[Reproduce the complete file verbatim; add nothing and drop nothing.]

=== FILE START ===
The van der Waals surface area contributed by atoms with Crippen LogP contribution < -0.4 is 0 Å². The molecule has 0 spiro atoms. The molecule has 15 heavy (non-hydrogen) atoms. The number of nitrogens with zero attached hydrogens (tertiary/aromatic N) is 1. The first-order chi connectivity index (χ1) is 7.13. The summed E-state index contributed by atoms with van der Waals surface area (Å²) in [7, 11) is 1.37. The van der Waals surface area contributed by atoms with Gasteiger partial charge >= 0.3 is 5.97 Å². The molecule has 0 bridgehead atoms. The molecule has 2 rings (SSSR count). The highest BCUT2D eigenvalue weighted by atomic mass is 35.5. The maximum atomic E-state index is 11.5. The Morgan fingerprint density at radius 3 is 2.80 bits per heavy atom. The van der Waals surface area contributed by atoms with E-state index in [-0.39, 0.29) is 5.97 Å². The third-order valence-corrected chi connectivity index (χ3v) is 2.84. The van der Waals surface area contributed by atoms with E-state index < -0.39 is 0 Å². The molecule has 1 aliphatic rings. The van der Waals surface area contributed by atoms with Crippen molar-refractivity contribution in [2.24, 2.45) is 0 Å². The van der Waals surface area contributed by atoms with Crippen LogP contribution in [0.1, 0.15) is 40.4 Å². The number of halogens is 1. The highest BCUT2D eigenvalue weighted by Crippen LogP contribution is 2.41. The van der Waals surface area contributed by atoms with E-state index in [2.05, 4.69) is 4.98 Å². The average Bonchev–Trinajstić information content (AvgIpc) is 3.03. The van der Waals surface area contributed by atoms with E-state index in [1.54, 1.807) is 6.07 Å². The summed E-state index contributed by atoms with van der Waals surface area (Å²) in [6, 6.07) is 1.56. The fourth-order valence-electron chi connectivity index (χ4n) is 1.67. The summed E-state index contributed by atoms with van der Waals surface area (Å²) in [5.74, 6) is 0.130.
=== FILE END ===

The van der Waals surface area contributed by atoms with Crippen LogP contribution < -0.4 is 0 Å². The molecule has 0 spiro atoms. The molecule has 15 heavy (non-hydrogen) atoms. The number of nitrogens with zero attached hydrogens (tertiary/aromatic N) is 1. The first-order chi connectivity index (χ1) is 7.13. The summed E-state index contributed by atoms with van der Waals surface area (Å²) in [7, 11) is 1.37. The van der Waals surface area contributed by atoms with Gasteiger partial charge >= 0.3 is 5.97 Å². The molecule has 0 bridgehead atoms. The molecule has 2 rings (SSSR count). The highest BCUT2D eigenvalue weighted by atomic mass is 35.5. The maximum atomic E-state index is 11.5. The Morgan fingerprint density at radius 3 is 2.80 bits per heavy atom. The van der Waals surface area contributed by atoms with E-state index in [-0.39, 0.29) is 5.97 Å². The third-order valence-corrected chi connectivity index (χ3v) is 2.84. The van der Waals surface area contributed by atoms with E-state index < -0.39 is 0 Å². The molecule has 1 aliphatic rings. The van der Waals surface area contributed by atoms with Crippen molar-refractivity contribution in [2.24, 2.45) is 0 Å². The van der Waals surface area contributed by atoms with Crippen LogP contribution in [0.1, 0.15) is 40.4 Å². The number of halogens is 1. The highest BCUT2D eigenvalue weighted by Crippen LogP contribution is 2.41. The van der Waals surface area contributed by atoms with E-state index in [2.05, 4.69) is 4.98 Å². The average Bonchev–Trinajstić information content (AvgIpc) is 3.03. The van der Waals surface area contributed by atoms with E-state index in [1.54, 1.807) is 6.07 Å². The summed E-state index contributed by atoms with van der Waals surface area (Å²) in [6, 6.07) is 1.56. The fourth-order valence-electron chi connectivity index (χ4n) is 1.67. The summed E-state index contributed by atoms with van der Waals surface area (Å²) in [5.74, 6) is 0.130.